The article is titled, "The Next War," with the conflict in question a possible 
face-off between the U.S. and Iran. Ellsberg, based on unconfirmed reporting by 
Seymour Hersh and others, believes there is a "hidden crisis," with government 
insiders aware of "serious plans for war with Iran" while "congress and the 
public remain largely in the dark."

His remedy: "Conscientious insiders" need to leak hard evidence to the press and
public, while risking their current and future employment, as he did in the 
early 1970s.

But Ellsberg is hardly the hero of his own story. While proud of what he did, he
faults himself for waiting far too long in the 1960s. If he had leaked 
government information in 1964, it might have halted the entire enterprise in 
its tracks, he feels. In the same way, he hails former Clinton and Bush 
terrorism expert Richard Clarke for blowing the whistle on trumped-up evidence 
used to support the invasion of Iraq -- but, as in his case, this came after the
Iraq adventure had already come to fruition.

Indeed, Ellsberg had called for insiders, such as Clarke, to come forward before
the Iraq invasion, in a January 2003 interview with E&P.

Now, in the Harper's article, therefore, he declares: "Assuming Hersh¹s so-far 
anonymous sources mean what they say -- that this is, as one puts it, 'a 
juggernaut that has to be stopped' -- I believe it is time for one or more of 
them to go beyond fragmentary leaks unaccompanied by documents. That means doing
what no other active official or consultant has ever done in a timely way: what 
neither Richard Clarke nor I nor anyone else thought of doing until we were no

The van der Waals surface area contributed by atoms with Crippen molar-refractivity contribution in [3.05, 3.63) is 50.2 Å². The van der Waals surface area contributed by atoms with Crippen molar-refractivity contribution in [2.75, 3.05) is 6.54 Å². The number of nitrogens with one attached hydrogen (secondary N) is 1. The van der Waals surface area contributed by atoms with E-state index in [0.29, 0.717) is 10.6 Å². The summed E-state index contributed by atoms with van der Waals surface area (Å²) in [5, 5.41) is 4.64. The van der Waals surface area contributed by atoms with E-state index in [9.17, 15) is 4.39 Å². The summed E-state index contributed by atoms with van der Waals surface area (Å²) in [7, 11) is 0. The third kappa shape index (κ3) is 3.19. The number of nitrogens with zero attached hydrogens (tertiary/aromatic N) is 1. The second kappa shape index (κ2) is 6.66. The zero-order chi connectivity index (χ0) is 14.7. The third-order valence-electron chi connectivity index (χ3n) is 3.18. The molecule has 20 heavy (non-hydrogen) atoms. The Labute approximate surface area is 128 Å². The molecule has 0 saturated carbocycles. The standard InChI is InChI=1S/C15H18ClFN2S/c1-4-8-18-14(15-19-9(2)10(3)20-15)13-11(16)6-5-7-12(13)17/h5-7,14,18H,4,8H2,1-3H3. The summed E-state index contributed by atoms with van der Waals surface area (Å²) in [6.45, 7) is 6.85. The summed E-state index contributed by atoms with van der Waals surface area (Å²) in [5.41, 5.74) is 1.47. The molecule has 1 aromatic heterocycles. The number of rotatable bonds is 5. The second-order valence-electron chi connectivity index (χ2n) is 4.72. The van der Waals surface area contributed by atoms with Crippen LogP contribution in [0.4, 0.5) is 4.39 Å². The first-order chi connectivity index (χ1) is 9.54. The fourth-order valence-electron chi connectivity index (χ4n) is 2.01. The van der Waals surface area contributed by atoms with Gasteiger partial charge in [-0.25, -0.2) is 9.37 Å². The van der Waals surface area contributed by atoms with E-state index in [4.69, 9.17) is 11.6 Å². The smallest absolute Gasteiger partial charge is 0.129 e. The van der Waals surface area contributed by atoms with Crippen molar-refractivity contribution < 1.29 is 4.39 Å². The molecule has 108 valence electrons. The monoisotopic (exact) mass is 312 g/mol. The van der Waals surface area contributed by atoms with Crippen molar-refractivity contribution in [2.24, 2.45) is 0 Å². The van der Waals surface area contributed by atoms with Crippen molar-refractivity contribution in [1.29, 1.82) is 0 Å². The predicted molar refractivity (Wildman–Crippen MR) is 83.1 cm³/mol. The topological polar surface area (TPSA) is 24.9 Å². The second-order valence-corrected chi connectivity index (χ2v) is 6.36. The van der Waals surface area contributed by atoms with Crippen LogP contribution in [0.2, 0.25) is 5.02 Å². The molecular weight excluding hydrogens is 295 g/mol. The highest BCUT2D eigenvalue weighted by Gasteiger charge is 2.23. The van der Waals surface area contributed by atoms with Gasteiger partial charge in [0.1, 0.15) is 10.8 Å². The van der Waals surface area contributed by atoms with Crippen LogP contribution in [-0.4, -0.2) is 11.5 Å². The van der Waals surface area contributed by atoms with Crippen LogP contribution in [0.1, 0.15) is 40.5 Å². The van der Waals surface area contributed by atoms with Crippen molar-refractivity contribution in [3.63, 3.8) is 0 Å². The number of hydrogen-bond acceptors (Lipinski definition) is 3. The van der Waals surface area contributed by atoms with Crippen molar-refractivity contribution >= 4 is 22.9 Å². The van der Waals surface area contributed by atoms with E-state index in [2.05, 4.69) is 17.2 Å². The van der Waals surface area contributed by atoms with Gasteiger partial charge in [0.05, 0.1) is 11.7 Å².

longer officials, no longer had access to current documents, after bombs had 
fallen and thousands had died, years into a war. It means going outside 
executive channels, as officials with contemporary access, to expose the 
president¹s lies and oppose his war policy publicly before the war, with 
unequivocal evidence from inside.

"Simply resigning in silence does not meet moral or political responsibilities 
of officials rightly 'appalled' by the thrust of secret policy. I hope that one 
or more such persons will make the sober decision -- accepting sacrifice of 
clearance and career, and risk of prison -- to disclose comprehensive files that
convey, irrefutably, official, secret estimates of costs and prospects and 
dangers of the military plans being considered.

"What needs disclosure is the full internal controversy, the secret critiques as
well as the arguments and claims of advocates of war and nuclear 'options' -- 
the Pentagon Papers of the Middle East. ...

"The personal risks of doing this are very great. Yet they are not as great as 
the risks of bodies and lives we are asking daily of over 130,000 young 
Americans -- with many yet to join them -- in an unjust war. Our country has 
urgent need for comparable courage, moral and civil courage, from its public 
servants. They owe us the truth before the next war begins."

Today, The Washington Post reports that United Nations inspectors probing Iran's
nuclear program have contested Bush administration's claims. They "angrily 
complained to the Bush administration and to a Republican congressman yesterday 
about a recent House committee report on Iran's capabilities, calling parts of 
the document 'outrageous and dishonest' and offering evidence to refute its 
central claims," the Post relates.

Ellsberg's most recent book is "Secrets: A Memoir of Vietnam and the Pentagon